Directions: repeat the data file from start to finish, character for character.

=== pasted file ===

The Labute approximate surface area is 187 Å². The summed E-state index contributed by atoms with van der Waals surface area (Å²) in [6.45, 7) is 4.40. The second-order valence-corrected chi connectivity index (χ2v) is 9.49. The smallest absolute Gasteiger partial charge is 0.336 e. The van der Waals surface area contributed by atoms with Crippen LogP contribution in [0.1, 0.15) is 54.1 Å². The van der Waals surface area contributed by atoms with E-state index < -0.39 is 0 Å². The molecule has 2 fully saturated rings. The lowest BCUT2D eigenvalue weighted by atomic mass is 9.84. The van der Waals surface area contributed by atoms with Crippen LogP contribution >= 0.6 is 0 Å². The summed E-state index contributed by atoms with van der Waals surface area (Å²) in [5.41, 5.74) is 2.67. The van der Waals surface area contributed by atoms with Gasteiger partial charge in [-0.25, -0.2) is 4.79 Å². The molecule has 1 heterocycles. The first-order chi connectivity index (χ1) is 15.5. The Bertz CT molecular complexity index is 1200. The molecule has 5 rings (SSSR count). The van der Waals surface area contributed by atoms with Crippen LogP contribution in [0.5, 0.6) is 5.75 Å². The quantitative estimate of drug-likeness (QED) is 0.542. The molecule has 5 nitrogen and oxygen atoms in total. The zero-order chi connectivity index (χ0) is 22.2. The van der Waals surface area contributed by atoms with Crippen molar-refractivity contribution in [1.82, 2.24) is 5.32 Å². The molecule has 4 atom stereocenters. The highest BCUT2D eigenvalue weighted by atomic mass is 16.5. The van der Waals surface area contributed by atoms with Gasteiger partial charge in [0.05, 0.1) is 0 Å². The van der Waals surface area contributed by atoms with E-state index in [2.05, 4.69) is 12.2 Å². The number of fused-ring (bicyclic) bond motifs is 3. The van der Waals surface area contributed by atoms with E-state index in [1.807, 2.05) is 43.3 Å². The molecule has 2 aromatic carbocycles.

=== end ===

The Labute approximate surface area is 187 Å². The summed E-state index contributed by atoms with van der Waals surface area (Å²) in [6.45, 7) is 4.40. The second-order valence-corrected chi connectivity index (χ2v) is 9.49. The smallest absolute Gasteiger partial charge is 0.336 e. The van der Waals surface area contributed by atoms with Crippen LogP contribution in [0.1, 0.15) is 54.1 Å². The van der Waals surface area contributed by atoms with E-state index < -0.39 is 0 Å². The molecule has 2 fully saturated rings. The lowest BCUT2D eigenvalue weighted by atomic mass is 9.84. The van der Waals surface area contributed by atoms with Crippen LogP contribution >= 0.6 is 0 Å². The summed E-state index contributed by atoms with van der Waals surface area (Å²) in [5.41, 5.74) is 2.67. The van der Waals surface area contributed by atoms with Gasteiger partial charge in [-0.25, -0.2) is 4.79 Å². The molecule has 1 heterocycles. The first-order chi connectivity index (χ1) is 15.5. The Bertz CT molecular complexity index is 1200. The molecule has 5 rings (SSSR count). The van der Waals surface area contributed by atoms with Crippen LogP contribution in [0.5, 0.6) is 5.75 Å². The quantitative estimate of drug-likeness (QED) is 0.542. The molecule has 5 nitrogen and oxygen atoms in total. The zero-order chi connectivity index (χ0) is 22.2. The van der Waals surface area contributed by atoms with Crippen molar-refractivity contribution in [1.82, 2.24) is 5.32 Å². The molecule has 4 atom stereocenters. The highest BCUT2D eigenvalue weighted by atomic mass is 16.5. The van der Waals surface area contributed by atoms with Gasteiger partial charge in [0.05, 0.1) is 0 Å². The van der Waals surface area contributed by atoms with E-state index in [2.05, 4.69) is 12.2 Å². The number of fused-ring (bicyclic) bond motifs is 3. The van der Waals surface area contributed by atoms with E-state index in [1.807, 2.05) is 43.3 Å². The molecule has 2 aromatic carbocycles.